While this is a dry food, it uses a formula that’s designed to be easily digestible for mature cats with sensitive stomachs. It uses natural fibers that support digestive health while also encouraging a stronger immune response by helping to feed the healthy bacteria in the gut. You’ll notice great sources of natural fiber like beet pulp, flaxseed, apples, broccoli, carrots, cranberries and green peas right on the list of ingredients.
- Real chicken is the first ingredient.
- Great balance of vitamins and minerals for total nutrition.
- Supports joints, coat, skin, heart, kidneys and more.
- Natural fiber supports digestive health.
- Contains wheat and corn gluten meal.
4. Best Chicken Alternative: Nulo Freestyle Senior Alaska Pollock, Duck & Sweet Potato Recipe Grain-Free Dry Cat Food
The protein sources in this cat food are simply dazzling. If you’re looking for a source of animal protein that’s gentle enough for a senior cat’s stomach without always resorting to chicken, you’ll love the mix of Alaska pollock, duck and sweet potato in this recipe. Extra protein is provided by red and green lentils.
This recipe is fortified with natural fibers and probiotics for better digestion and immune health. It also features L-carnitine to support joint health, a healthy weight and energy levels. In addition, omega-3 fatty acids, omega-6 fatty acids and antioxidants help to keep your cat’s engine running beautifully into her golden years.
This food manages to be filling for your cat without the use of grains, white potatoes or tapioca. It’s clear that a great effort has been made to recreate the natural diet of an obligate carnivore in the wild based on its use of high levels of animal-based proteins balanced with low levels of carbohydrates. In fact, 78% of the protein in this recipe comes from poultry and fish.
What’s noticeable about the low-carb strategy with this food is that it keeps glycemic carbs low to help with maintaining a healthy weight while helping to reduce diabetes risks. NULO is also very particular about using probiotic sources that survive the cooking process.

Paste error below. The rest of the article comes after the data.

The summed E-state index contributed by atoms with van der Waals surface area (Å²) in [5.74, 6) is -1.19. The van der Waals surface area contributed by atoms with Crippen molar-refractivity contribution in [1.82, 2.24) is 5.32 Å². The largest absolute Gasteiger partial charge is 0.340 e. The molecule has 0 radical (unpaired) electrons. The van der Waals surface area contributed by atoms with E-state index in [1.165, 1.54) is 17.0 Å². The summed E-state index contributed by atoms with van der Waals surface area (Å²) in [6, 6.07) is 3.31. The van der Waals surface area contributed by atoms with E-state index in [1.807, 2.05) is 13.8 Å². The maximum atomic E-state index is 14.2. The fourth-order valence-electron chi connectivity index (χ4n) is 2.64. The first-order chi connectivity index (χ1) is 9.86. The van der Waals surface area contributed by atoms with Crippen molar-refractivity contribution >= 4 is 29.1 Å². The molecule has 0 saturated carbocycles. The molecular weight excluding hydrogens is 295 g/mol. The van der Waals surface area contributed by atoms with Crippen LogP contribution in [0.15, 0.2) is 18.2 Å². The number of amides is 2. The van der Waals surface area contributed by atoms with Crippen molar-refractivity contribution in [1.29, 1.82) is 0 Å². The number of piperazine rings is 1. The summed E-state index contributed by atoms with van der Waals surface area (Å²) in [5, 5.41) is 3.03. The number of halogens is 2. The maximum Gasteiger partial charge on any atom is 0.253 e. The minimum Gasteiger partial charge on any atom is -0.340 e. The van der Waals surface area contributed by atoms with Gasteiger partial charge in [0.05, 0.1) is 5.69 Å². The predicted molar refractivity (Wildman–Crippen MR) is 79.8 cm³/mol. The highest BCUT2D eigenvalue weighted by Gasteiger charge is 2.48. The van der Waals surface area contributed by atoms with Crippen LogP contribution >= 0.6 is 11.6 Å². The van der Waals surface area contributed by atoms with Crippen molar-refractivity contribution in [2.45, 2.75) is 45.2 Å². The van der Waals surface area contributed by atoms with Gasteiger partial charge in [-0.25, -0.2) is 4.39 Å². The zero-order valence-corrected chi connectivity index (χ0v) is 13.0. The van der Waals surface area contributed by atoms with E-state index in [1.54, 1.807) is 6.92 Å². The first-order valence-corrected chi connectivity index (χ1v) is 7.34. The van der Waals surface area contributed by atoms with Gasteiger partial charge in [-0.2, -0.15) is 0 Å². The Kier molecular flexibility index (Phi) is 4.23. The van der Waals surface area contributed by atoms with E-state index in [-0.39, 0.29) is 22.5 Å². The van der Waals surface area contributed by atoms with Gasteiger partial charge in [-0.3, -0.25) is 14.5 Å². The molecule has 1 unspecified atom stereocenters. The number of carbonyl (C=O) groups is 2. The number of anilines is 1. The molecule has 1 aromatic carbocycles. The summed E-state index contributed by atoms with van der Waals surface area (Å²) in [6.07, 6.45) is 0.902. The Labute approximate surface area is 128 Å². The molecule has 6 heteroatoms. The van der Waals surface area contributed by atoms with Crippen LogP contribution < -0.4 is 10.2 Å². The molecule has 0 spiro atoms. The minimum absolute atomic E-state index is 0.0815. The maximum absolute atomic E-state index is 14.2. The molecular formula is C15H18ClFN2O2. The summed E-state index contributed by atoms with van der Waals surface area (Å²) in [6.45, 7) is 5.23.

- Real pollack is the first ingredient.
- Satisfying grain-free formula.
- Zero filler.
- Features quality probiotic sources.
- L-carnitine for joints, energy and healthy weight.
- Features high protein with low carbs for a ratio that feeds a cat’s natural instincts.
- Low-glycemic nutrition.
- Cats may be unfamiliar with pollack and duck flavors.
This grain-free pâté starts with real chicken as a first ingredient before bringing in healthy fruits and vegetables full fiber, vitamins, minerals and antioxidants. This recipe rocks if your cat is struggling with tooth or jaw issues that make chewing a struggle. The smooth, decadent texture of this wet food is enough to awaken the appetite of any cat. In addition, its moist texture is ideal for a senior cat struggling with dehydration caused by a lack of energy for getting to the water dish regularly.
I think this food can potentially work wonders for a senior cat struggling with digestive issues because it’s designed to be gentle on the stomach without causing your cat to miss out on important nutrients. This ultra-gentle pâté is made without corn, wheat or soy. The chicken used as the first ingredient is followed by chicken broth, chicken liver, carrots, sweet potatoes and flaxseed. Your cat is getting a great mix of healthy protein, gentle carbohydrates and natural fiber.
This food checks all the boxes for coat vitality, skin health, heart health and brain health through its robust antioxidants, omega-3 fatty acids and omega-6 fatty acids. It offers a great way to cut carbs without leaving your cat unsatisfied. While this food has robust animal sources of protein, it’s technically considered a low-protein recipe that’s designed to help support liver and kidney function.
- Real chicken is the first ingredient.
- Smooth pâté has an amazingly soft texture for cats
- Very hydrating.
- No grains, corn or soy.
- Full of natural fiber sources.
- Might not have enough protein for highly active senior cats.